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Expat Files – 08.21.15

-In Latin America, when socialist paradise policies go awry and the natives get restless, massive crowds often take to the streets. Then, the first thing the “peoples” government does is impose currency controls, censorship and restrictions on basic rights. Sound familiar?

-Some Latin crime statistics regarding organized big city gangs: Is crime out of control? How does such criminality affect Expats living south of the border?

-Did you know that Uruguay has five times the number of military personal per capita than the average Latin country, and that the US government gives millions each year specifically to support that effort? Which begs the question, what terrible enemies does little Uruguay have? Might Argentina, Chile or Peru be poised to invade? By the way, nearly one in of five Uruguay workers has a government job- a lopsided effect that’s about three times the Latin American average. Only Cuba has a larger percentage of government workers per capita.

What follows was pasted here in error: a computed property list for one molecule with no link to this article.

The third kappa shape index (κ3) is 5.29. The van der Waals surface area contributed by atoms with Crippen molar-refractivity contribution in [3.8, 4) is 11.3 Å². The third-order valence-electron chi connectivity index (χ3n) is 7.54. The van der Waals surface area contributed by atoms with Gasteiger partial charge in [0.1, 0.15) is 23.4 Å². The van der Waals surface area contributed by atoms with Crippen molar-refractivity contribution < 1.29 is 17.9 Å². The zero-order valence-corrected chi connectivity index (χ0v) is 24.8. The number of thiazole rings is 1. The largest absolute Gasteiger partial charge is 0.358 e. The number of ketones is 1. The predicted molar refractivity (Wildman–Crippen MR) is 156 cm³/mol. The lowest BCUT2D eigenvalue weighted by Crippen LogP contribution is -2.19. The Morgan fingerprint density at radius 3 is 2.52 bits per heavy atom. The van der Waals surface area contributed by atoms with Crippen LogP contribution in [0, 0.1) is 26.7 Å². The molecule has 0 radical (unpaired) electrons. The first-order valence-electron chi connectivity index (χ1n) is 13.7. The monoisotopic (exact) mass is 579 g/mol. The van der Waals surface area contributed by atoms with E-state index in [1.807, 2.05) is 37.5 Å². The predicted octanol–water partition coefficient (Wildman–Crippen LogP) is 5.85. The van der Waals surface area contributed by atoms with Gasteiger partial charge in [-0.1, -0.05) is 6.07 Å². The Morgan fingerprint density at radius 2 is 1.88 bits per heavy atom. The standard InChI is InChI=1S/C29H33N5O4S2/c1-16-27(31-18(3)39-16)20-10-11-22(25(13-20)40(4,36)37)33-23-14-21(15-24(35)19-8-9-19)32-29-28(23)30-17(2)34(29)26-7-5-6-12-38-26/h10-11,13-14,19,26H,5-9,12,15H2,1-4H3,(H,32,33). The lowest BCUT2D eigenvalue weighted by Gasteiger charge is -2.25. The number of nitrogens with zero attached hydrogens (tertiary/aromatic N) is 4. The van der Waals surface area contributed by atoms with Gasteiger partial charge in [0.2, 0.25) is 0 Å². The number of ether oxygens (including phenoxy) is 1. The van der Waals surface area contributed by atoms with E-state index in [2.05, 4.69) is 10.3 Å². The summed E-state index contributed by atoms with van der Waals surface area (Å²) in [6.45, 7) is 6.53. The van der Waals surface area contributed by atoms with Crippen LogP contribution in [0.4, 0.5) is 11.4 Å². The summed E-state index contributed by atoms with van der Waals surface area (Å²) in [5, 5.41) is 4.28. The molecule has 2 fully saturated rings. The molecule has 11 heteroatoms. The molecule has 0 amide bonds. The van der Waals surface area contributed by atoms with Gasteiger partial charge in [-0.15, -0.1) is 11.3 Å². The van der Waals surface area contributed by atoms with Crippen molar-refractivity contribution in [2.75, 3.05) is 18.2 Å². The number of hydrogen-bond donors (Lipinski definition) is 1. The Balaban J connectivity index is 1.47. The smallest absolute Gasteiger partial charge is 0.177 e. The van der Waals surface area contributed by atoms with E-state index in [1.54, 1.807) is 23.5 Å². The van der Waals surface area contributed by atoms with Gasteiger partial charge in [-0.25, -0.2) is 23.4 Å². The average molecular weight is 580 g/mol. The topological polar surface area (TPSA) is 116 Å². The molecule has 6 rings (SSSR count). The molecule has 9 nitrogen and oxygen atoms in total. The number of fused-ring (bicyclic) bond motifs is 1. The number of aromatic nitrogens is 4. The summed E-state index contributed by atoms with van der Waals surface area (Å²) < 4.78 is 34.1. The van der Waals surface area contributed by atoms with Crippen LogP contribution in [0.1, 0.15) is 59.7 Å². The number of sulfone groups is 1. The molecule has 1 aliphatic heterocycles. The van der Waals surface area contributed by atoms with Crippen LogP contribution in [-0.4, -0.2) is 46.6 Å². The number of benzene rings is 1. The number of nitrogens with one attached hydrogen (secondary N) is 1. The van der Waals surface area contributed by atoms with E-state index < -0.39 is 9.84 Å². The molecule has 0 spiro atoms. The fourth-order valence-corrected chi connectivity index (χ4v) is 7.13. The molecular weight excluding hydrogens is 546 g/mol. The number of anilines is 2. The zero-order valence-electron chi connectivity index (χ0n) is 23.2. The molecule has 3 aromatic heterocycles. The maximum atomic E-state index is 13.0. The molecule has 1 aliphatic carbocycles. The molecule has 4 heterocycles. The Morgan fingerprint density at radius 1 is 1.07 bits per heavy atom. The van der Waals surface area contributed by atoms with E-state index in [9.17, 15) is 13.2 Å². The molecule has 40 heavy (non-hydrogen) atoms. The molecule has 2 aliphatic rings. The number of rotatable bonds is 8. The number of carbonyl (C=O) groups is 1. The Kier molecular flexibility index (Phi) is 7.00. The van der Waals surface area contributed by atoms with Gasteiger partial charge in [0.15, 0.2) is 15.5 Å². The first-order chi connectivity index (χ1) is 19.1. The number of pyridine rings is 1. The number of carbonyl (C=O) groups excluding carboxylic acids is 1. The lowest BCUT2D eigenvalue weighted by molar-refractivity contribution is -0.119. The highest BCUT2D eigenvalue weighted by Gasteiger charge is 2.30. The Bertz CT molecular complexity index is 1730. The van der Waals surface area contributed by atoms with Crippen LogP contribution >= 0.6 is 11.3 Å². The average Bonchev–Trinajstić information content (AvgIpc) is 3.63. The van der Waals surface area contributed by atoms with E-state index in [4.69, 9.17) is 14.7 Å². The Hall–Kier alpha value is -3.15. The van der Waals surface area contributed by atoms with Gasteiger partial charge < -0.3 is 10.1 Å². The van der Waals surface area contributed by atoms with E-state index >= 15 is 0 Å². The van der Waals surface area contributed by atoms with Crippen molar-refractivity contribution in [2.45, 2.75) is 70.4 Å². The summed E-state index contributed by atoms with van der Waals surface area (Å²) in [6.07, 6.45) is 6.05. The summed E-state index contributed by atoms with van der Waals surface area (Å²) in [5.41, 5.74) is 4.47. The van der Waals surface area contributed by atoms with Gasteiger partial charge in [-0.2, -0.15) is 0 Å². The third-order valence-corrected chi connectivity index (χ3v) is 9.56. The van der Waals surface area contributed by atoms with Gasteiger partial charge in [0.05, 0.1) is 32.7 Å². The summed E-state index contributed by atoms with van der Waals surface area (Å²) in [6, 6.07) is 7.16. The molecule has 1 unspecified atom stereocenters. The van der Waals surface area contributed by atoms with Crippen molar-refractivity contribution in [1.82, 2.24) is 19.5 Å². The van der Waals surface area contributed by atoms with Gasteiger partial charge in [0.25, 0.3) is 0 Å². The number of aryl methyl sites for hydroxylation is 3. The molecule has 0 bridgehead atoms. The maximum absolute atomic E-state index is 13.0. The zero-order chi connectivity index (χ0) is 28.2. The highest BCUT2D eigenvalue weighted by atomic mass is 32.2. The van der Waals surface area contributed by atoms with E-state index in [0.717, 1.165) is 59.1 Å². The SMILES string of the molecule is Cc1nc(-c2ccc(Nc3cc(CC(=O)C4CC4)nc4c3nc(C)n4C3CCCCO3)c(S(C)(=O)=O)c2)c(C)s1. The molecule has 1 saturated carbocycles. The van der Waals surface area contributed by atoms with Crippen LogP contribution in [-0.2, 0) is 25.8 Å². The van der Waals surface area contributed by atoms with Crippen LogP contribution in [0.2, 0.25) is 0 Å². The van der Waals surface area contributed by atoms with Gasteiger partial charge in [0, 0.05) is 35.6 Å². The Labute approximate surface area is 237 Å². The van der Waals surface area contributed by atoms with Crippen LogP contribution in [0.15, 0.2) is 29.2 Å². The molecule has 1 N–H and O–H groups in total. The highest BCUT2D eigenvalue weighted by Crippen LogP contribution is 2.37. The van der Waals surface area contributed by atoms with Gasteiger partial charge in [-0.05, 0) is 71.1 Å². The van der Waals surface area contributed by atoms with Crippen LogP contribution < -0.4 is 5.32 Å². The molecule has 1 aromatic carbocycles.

-Today, first-world gringa expats in Latin America have some tips and generalities concerning dating and relationships with Latin guys. You’ll be surprised (or maybe not).

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Demand for coffee can create ecological, economic rift with poorer nations

The explosion in worldwide coffee consumption in the past two decades has generally not benefitted farmers of coffee beans in poorer nations along the equator. A University of Kansas (KU) researcher studying trade and globalization has found that the shift to “technified” coffee production in the 1970s and 1980s has created harsher economic and ecological consequences for heavy coffee-producing nations, …